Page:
• Due to thermal storage Solar updraft Chimney Power Stations can operate 24 h/ per day 365days/per year, with their daily energy production following the day’s average solar irradiation. The daily power production profile is very close to the usual demand profile and an aperture (or closure) mechanism allows to produce more (or less) at on-peak (or off-peak) consumption hours.
• Electric power cannot be stored up and saved. During the hours at night and on the weekends when demand for electric power decreases, regular fuel consuming power companies actually lose money because they cannot just slow down or stop the generators during these times. It is not feasible because powering down the turbines and then getting them back up to speed during the peak hours, even if could be done within eight hours, would be more costly than letting them run. On the contrary, heat can be stored up and saved on special water containing reservoirs or tanks under the greenhouse of the solar chimney power plants, and electrical output can be adapted to peak power demand.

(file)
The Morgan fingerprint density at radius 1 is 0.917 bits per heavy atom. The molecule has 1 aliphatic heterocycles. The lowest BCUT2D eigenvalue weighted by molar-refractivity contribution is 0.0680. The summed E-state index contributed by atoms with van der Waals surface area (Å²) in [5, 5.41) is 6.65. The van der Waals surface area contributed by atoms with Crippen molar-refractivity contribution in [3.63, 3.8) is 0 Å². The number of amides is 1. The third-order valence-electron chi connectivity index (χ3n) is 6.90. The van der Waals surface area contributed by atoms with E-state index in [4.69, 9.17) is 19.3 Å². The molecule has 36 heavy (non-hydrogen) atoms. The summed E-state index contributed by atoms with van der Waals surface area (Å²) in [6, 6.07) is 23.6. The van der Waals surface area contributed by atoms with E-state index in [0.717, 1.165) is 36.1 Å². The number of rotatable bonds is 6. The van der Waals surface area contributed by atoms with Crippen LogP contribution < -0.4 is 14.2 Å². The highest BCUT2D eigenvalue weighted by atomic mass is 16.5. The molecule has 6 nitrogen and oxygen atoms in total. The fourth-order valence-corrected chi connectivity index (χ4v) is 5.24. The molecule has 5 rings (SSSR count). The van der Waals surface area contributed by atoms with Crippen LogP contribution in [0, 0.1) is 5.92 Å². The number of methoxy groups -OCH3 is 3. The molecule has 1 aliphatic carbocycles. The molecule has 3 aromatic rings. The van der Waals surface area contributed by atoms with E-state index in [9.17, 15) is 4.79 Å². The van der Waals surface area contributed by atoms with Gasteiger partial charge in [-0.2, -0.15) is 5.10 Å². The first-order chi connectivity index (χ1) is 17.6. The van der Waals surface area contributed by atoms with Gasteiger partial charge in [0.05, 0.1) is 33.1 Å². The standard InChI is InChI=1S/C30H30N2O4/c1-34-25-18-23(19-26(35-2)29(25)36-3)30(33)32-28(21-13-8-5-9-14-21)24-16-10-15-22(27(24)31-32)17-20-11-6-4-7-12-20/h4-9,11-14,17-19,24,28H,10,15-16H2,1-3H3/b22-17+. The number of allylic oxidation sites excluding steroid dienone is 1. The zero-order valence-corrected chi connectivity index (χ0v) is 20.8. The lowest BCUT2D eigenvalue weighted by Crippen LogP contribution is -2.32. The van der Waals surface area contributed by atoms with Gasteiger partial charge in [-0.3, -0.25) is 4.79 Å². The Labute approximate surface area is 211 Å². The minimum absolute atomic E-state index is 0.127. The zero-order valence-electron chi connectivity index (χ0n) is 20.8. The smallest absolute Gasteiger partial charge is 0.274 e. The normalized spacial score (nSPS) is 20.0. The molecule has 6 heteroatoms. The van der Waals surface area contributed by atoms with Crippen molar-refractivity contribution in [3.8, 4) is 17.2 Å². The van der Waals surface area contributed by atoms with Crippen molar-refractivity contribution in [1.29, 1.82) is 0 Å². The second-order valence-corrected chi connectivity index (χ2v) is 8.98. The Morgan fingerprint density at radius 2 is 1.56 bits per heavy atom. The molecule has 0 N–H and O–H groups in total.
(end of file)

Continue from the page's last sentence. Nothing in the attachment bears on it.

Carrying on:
• The only other renewable Power Plant, having a similar behaviour to a Meteorological Reactor Power Plant, is the Hydro Electric Power Plant. Their similarity is far deeper as water can be stored upstream and used for on-peak demand. Water can also be stored in a second reservoir downstram, and pumped back upstream when electricity from nuclear plants is much cheaper (off-peak demand). Conversion yield is good.
• The optimum range of Power rating for the Solar Chimney Power Stations, due to the high dimensions, is 50 MW (Ciudad Real project in Spain), 200MW (Buronga, New South Wales project in Australia), and 400 MW (GreenTower South African project in the Namib desert, Namibia). This range of Power (50 – 400 MW) seems to be also optimum for Floating Solar Chimneys and Energy Towers.
• For the appropriate places of installation these Meteorological Reactor Power Stations can annually produce electrical energy respectively from 150GWh to 600GWh.
Where are the appropriate locations to perform the Solar Chimney Power Stations efficiently?
The appropriate locations for Solar Chimney Technology installation should have the following characteristics:
• High annual solar irradiation on horizontal surface (>1700_KWh/m2) (in deserts it can be >2500_KWh/m2)
• High insolation (>3000_hours/year)
• Low average annual winds (i.e 3m/sec)
• Limited strong winds (i.e. 25m/sec)